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Verification of public and private key generation

 
Andrew Kaplan
Super Advisor

Verification of public and private key generation

Hi there --

 

We are running HP-UX 11.11 on an 9000/800 platform system that also has the  HP Secure Shell server A.04.70.009 package software. I need to verify a statement that I made to my supervisor concerning the creation of public and private keys and I was hoping someone could provide insight on this.

 

The situation is the following: A specific non-root user account on the server is being used via an SSH connection to access an X application on the server on a remote system. The remote system is a terminal server that, in turn, will be used by other workstations to run the application. Part of the setup process is to generate public and private dsa keys for the user account.

 

The question that I had was the following: As long as I am logged into the server as the user account in question, when the keys are generated, they will be generated specifically for that user account, and not for all users or for the server itself. Correct? 

A Journey In The Quest Of Knowledge
2 REPLIES
Steven Schweda
Honored Contributor

Re: Verification of public and private key generation

> The question that I had [...]

   It may be clear to you which "server" is "the server", but I got
lost.  In any case, key files are not generated "for that user account".
They are not user-specific that way.  Key files are files.  They exist
somewhere.  Someone owns them.  They have some permissions (and/or other
access control attributes).  SSH doesn't care who made them.  It doesn't
care much about where they are (although there are default names and
locations), but it is a little fussy about ownership and permissions,
especially regarding private keys.  (Public key files may be readable by
anyone.  They are called "public", after all.  Private key files need
tighter access restrictions, or else SSH won't trust them.)

   If you copy these files around, and let many users control their own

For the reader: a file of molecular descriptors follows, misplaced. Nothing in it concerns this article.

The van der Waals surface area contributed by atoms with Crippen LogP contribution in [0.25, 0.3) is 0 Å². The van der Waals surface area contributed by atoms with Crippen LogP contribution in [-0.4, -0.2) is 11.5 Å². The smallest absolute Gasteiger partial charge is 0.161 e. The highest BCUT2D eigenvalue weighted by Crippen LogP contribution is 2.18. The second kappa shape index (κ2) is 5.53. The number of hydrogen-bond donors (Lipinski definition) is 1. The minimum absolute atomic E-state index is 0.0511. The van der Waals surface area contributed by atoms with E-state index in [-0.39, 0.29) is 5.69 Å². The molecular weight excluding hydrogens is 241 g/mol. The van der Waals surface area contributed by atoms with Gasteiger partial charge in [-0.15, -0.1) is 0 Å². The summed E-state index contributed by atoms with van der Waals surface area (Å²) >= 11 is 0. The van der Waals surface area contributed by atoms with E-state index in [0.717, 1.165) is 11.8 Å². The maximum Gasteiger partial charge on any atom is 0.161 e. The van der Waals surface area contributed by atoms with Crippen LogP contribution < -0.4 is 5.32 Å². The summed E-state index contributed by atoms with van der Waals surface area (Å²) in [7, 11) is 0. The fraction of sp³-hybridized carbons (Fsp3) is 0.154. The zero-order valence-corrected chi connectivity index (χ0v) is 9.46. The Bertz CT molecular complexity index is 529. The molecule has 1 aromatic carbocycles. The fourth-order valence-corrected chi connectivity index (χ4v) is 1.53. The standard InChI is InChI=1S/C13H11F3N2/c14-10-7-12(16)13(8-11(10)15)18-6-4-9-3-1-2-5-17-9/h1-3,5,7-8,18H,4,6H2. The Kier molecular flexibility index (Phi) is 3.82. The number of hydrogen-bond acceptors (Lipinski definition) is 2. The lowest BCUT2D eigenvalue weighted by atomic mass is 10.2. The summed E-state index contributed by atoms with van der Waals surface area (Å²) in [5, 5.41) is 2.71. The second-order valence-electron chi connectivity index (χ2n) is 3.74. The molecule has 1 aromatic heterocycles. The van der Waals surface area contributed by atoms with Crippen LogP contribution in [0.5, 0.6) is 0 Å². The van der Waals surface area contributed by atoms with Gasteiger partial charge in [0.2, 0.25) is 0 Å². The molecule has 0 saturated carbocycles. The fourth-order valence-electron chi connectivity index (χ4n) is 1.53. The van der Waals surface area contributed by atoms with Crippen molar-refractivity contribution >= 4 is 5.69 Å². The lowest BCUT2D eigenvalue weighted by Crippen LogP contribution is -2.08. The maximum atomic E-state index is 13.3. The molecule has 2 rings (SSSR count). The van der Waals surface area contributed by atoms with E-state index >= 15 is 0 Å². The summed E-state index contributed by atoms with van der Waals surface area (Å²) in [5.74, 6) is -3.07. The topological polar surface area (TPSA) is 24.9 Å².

copies, then any number of people can use them.  If you restrict access
to these files, then only those users who can get to the files can use
them.

   As usual, though, my advice is not to trust free advice.  It should
be relatively easy to run the experiment.  For example, drop copies of a
set of key files into the "~/ssh" directory for a couple of users.
Adjust the ownership and permissions as needed.  See what works.  I
could be bewildered, and you'll find that one set of key files works for
only one user.  But I doubt it.

   A clearer explanation of what you want to do, and what you want not
to happen might help.

Doug O'Leary
Honored Contributor

Re: Verification of public and private key generation

Hey;

 

Steven is correct; however, it's not quite as bleak as he's laying it out.  First, as a short answer, assuming you are using a "default" environment, then, yes, the keys that users generate are user specific.  There are some caveats to which Steven alluded.

 

First, there are system level keys that the source and target hosts use to verify the others identity and used to generate a symmetric key for the general encryption.

 

If your users generate their own keys, they will, by default, be placed in ${HOME}/.ssh/id_dsa and ${HOME}/.ssh/id_dsa.pub.  There are also rsa variants.  As long as you keep the envionment like this, then the keys are user specific.

 

There's nothing preventing a user from copying his private key over to another system or giving a copy of the private key to another user on the system.  Why anyone would do this is beyond me, but I've long since stopped trying to follow user logic.  

You can identify if keys are the same with relative ease.  Simply search through the home directories for the keys, then run "ssh-keygen -l -f ${key}".  That will show a hash or a key fingerprint.  Loop through the keys, | sort -u, and you'll see if you have any duplicates.

 

Hope that helps.

 

Doug O'Leary


------
Senior UNIX Admin
O'Leary Computers Inc
linkedin: http://www.linkedin.com/dkoleary
Resume: http://www.olearycomputers.com/resume.html